When I hike, I never do it in urban areas. I normally go to state or national parks and well kept trails. Sometimes for a week or so, but mostly for a long weekend. Cell phone service is spotty in most of these areas, from my understanding, but is becoming more and more ubiquitous, like it is on the AT, out East.

I am not looking to talk or text or for GPS maps.
I just want a device to track my movements for the benefit of someone else. If there is a Panic Button for emergencies, superb. If not, my loved ones will see that I am not following my itinerary and will send help. If that fails, at least I will die doing what I love. ;)

Ryan Friend
(OzarkHiker)

Locale: Oklahoma
Re: on 11/17/2013 21:21:44 MST Print View

Maybe there is a GPS tracker somewhere that is SIMPLY a GPS tracker? Something I can put in my shoe maybe that my loved ones can go online and see where I am?

Maybe the CIA will let me have one of those implantable kinds for under my skin?

Again, not looking for communication. Just GPS tracking. Sorry I was so roundabout. I was trying to get ALL the info out there and failing at keeping it simple.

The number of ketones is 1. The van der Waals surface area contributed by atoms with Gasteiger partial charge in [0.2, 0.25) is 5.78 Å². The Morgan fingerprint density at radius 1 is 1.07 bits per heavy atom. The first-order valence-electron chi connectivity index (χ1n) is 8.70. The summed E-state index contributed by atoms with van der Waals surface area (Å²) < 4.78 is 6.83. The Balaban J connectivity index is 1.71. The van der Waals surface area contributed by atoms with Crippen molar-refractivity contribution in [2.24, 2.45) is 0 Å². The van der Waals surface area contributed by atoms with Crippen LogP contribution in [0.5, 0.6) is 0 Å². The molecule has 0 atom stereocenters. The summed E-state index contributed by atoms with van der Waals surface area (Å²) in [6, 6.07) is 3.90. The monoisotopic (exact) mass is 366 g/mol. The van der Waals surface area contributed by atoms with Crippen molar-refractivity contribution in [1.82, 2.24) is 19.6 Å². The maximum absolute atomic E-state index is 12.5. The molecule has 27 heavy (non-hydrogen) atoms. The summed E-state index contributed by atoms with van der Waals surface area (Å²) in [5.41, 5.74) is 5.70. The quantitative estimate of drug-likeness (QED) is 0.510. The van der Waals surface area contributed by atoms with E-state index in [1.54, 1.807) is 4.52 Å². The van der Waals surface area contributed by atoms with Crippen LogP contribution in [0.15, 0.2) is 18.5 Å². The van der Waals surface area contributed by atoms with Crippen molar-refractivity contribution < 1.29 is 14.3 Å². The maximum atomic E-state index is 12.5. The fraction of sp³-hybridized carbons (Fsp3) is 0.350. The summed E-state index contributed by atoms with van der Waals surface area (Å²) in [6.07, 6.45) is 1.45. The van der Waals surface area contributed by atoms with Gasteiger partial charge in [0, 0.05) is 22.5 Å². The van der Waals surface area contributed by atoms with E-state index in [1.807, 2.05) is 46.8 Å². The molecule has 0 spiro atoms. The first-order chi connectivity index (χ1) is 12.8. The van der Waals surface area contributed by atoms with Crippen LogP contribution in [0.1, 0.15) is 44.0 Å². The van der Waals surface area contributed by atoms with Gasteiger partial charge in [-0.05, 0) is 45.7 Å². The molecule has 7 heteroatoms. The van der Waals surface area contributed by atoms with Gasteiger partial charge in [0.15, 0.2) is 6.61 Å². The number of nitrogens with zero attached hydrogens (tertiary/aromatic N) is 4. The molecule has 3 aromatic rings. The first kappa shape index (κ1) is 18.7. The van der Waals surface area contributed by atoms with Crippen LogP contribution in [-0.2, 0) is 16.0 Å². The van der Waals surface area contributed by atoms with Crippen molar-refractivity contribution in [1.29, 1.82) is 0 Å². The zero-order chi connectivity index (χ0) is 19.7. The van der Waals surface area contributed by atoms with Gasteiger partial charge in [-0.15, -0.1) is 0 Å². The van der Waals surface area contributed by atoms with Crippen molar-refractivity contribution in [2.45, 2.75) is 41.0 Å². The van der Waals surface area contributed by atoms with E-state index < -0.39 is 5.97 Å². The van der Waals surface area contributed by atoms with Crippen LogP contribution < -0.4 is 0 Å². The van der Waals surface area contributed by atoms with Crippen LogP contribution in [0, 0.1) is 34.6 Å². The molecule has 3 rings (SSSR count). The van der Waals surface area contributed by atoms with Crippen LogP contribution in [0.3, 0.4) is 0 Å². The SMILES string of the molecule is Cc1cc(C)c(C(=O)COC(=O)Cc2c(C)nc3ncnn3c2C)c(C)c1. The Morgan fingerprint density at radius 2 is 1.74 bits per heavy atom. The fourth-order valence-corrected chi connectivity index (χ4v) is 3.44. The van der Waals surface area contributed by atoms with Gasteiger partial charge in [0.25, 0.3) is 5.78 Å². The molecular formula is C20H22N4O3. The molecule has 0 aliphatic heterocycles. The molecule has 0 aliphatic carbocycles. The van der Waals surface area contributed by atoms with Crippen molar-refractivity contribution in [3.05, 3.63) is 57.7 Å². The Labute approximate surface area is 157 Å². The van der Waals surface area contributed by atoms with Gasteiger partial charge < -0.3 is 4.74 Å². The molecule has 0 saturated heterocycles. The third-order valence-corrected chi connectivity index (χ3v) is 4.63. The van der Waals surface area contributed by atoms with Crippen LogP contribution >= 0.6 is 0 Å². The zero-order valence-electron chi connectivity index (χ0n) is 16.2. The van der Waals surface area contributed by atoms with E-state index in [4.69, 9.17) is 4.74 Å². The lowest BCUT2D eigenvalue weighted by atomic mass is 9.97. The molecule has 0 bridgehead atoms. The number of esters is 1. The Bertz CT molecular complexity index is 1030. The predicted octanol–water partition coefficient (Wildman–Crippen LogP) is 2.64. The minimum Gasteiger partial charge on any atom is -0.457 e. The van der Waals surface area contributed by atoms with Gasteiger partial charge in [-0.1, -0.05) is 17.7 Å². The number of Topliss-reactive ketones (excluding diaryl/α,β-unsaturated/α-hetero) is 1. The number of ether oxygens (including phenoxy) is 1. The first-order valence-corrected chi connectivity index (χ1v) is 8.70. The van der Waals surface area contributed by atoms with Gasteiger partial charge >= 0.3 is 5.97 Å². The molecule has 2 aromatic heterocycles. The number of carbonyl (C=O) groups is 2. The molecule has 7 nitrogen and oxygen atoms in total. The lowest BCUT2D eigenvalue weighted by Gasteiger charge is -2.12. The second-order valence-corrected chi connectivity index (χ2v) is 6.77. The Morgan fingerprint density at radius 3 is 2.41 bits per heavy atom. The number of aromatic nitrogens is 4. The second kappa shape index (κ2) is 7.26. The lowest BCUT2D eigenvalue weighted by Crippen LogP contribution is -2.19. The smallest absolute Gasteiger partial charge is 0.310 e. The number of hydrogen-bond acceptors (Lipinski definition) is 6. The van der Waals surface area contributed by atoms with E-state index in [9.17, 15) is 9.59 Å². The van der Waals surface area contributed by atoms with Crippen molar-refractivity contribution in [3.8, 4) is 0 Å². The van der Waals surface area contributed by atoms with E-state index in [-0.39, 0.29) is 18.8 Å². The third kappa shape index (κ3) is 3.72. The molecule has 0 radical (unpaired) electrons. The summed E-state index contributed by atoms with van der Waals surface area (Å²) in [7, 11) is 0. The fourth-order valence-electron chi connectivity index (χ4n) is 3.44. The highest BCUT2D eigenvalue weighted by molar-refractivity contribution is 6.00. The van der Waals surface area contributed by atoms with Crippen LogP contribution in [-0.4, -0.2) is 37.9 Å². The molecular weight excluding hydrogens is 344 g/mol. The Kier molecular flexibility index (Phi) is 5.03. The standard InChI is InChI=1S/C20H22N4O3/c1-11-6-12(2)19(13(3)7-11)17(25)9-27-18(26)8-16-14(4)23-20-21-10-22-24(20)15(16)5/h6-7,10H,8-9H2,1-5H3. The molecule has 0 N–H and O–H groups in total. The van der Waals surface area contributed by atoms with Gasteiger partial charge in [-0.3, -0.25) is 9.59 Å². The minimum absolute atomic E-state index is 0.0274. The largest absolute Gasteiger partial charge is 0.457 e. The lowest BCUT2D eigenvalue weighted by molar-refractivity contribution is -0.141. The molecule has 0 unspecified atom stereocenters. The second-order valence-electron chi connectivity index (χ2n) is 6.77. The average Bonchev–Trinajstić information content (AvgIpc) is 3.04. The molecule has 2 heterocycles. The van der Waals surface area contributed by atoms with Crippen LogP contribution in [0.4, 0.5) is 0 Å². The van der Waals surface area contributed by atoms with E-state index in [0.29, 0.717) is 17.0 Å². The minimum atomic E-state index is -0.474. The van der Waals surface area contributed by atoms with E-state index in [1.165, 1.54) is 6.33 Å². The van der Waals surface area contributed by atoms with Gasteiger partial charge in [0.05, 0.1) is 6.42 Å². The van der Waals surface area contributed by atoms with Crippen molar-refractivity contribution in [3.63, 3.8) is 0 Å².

Bob Gross
(--B.G.--) - F

Locale: Silicon Valley
Re: Re: on 11/17/2013 21:34:44 MST Print View

Ryan, you've been watching too many television crime shows.

There isn't that much simple about a GPS tracker. First, you need to have a GPS receiver in there to develop your position fix. Second, you need to have a timer to decide when the position needs to be sent. Third, you have to have some means of communicating that position data out to the world, and that is generally some kind of radio transmitter. Fourth, you have to have that position data received somewhere and the data shown on a website map. Additionally, if the position data is not properly or fully received, then the person being tracked will never know about it unless there is also a receiver function on the same device. All of this stuff together requires battery power. Take all of that and implant it under your skin, and you will have an awful big lump. I'm not sure whether that counts as base weight or not.

--B.G.--

Rex Sanders
(Rex) - M

Locale: Central California Coast
Locating a cell phone and other thoughts on 11/17/2013 21:38:24 MST Print View

All cell phones can be located to varying degrees of accuracy via cell towers.

If the phone is visible to three towers, you can triangulate and get a good location.